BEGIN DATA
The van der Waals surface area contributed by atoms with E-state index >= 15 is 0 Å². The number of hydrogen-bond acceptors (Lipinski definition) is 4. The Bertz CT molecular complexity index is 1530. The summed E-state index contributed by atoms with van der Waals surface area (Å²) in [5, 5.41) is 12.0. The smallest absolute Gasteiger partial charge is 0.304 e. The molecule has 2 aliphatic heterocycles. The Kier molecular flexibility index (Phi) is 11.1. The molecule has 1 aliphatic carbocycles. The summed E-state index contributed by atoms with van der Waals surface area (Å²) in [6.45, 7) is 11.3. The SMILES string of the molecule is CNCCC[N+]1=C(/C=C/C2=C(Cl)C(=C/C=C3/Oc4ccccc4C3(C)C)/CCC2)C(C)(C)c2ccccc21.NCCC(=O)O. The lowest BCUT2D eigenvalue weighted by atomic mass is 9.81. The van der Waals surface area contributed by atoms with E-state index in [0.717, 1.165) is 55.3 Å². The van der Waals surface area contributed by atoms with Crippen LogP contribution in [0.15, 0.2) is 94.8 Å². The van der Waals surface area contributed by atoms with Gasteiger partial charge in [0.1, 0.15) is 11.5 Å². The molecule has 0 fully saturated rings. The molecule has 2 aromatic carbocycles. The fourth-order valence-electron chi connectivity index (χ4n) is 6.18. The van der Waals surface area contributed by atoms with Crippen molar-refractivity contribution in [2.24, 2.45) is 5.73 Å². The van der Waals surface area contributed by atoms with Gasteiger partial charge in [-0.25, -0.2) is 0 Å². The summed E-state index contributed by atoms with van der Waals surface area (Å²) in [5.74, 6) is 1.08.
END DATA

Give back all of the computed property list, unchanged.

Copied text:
The van der Waals surface area contributed by atoms with E-state index >= 15 is 0 Å². The number of hydrogen-bond acceptors (Lipinski definition) is 4. The Bertz CT molecular complexity index is 1530. The summed E-state index contributed by atoms with van der Waals surface area (Å²) in [5, 5.41) is 12.0. The smallest absolute Gasteiger partial charge is 0.304 e. The molecule has 2 aliphatic heterocycles. The Kier molecular flexibility index (Phi) is 11.1. The molecule has 1 aliphatic carbocycles. The summed E-state index contributed by atoms with van der Waals surface area (Å²) in [6.45, 7) is 11.3. The SMILES string of the molecule is CNCCC[N+]1=C(/C=C/C2=C(Cl)C(=C/C=C3/Oc4ccccc4C3(C)C)/CCC2)C(C)(C)c2ccccc21.NCCC(=O)O. The lowest BCUT2D eigenvalue weighted by atomic mass is 9.81. The van der Waals surface area contributed by atoms with E-state index in [0.717, 1.165) is 55.3 Å². The van der Waals surface area contributed by atoms with Crippen LogP contribution in [0.15, 0.2) is 94.8 Å². The van der Waals surface area contributed by atoms with Gasteiger partial charge in [0.1, 0.15) is 11.5 Å². The molecule has 0 fully saturated rings. The molecule has 2 aromatic carbocycles. The fourth-order valence-electron chi connectivity index (χ4n) is 6.18. The van der Waals surface area contributed by atoms with Crippen molar-refractivity contribution in [2.24, 2.45) is 5.73 Å². The van der Waals surface area contributed by atoms with Gasteiger partial charge in [-0.25, -0.2) is 0 Å². The summed E-state index contributed by atoms with van der Waals surface area (Å²) in [5.74, 6) is 1.08.